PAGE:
where o is again the opacity, v the value of the voxel. By setting you can control which parts of the data are visible/opaque. A small value of makes low-level emission already quite opaque, while a large value will show only the brighter voxels. Also, the computation is done on the floating point data, not on colours (hence the mono). This increases the dynamic range of the image very much. Images produced by this shaders are floating point.
An option offered with this shader that the intensity can be transformed before rendering, according to a similar function as above:
To start the rendering software on any workstation type
<xray> supports several command line options which are all documented in the manual page. The options of general interest are:
After starting up, many windows will appear:
Another window that you will see (after the first time you render the cube) is the image display. This window is similar to the display window in many of the other tools (see section 2.15).
<xray> supports many data formats like any other Karma programme. For reasons of memory use and speed, the preferred data format used by <xray> is that the data is stored as bytes, with values ranging from -127 to 127 (the value -128 is used for blank or missing data). The values in your data cube will have to be scaled into this range.
If you load a non-byte data cube, <xray> will display a window showing the histogram of the data values in the cube. If you want to use the full range of values in the cube (good for a first look at the data), click (left) on the Full Range button. If you want to select a sub-range of the data, click (left) in the histogram window to define the lower bound and click (right) to define the upper bound. You then click (left) on Apply to tell <xray> to compress the cube to a byte cube. You will then be able to click (left) on the Save button, to save the compressed data cube. The default filename is ``scaled'', but you can change this prior to saving. Once you have saved a compressed cube, the next time you load it in <xray> it will load much faster.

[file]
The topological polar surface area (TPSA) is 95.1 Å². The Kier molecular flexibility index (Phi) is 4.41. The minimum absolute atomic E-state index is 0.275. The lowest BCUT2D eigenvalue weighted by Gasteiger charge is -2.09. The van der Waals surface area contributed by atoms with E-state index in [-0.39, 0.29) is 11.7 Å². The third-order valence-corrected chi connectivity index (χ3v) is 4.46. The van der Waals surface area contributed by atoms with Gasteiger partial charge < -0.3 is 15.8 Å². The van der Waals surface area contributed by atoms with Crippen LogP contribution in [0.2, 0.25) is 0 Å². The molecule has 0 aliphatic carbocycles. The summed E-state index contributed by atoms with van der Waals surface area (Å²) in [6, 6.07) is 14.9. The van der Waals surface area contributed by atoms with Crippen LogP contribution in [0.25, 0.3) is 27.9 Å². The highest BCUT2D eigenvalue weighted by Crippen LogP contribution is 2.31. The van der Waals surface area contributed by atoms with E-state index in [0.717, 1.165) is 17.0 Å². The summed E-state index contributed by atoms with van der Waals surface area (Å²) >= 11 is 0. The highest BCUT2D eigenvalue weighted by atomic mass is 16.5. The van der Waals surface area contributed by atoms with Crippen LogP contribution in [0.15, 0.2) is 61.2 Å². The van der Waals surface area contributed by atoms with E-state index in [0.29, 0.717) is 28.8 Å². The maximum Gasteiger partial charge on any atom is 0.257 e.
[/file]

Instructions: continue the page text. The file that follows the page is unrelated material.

The proper values for the scaling range of course depend on the data in the cube and on what you want to see in the data, but here are some hints. Normally, the histogram has a large peak around zero (The Noise). Unless you want to have a look at the noise in your data cube (eg. because you want to look at subtle calibration errors or errors in the continuum subtraction, errors that show up quite well with the rendering software), it may be a good idea to take the minimum such that most of this peak is excluded. Depending on which voxel algorithm you use in the rendering (see later), if you include data at the noise level, your rendered data cube will have a lot of noise `in front' of your object of interest and it may just be in the way. There are however also other ways (see below) to hide the noise.
Consider that with the rendering software you may see faint structures in your data that you were not aware of. So you may not want the minimum to be too high either otherwise you may miss interesting features in your data. Of course, when there is absorption in the data, the noise will have to be included.
Also consider that the because the data is scaled into [-127, 127], the dynamic range is limited, so in some cases it may be a good idea to choose the maximum not too high. You will be able to see more detail in the fainter emission.
A screen snapshot is available here.
The following controls are available: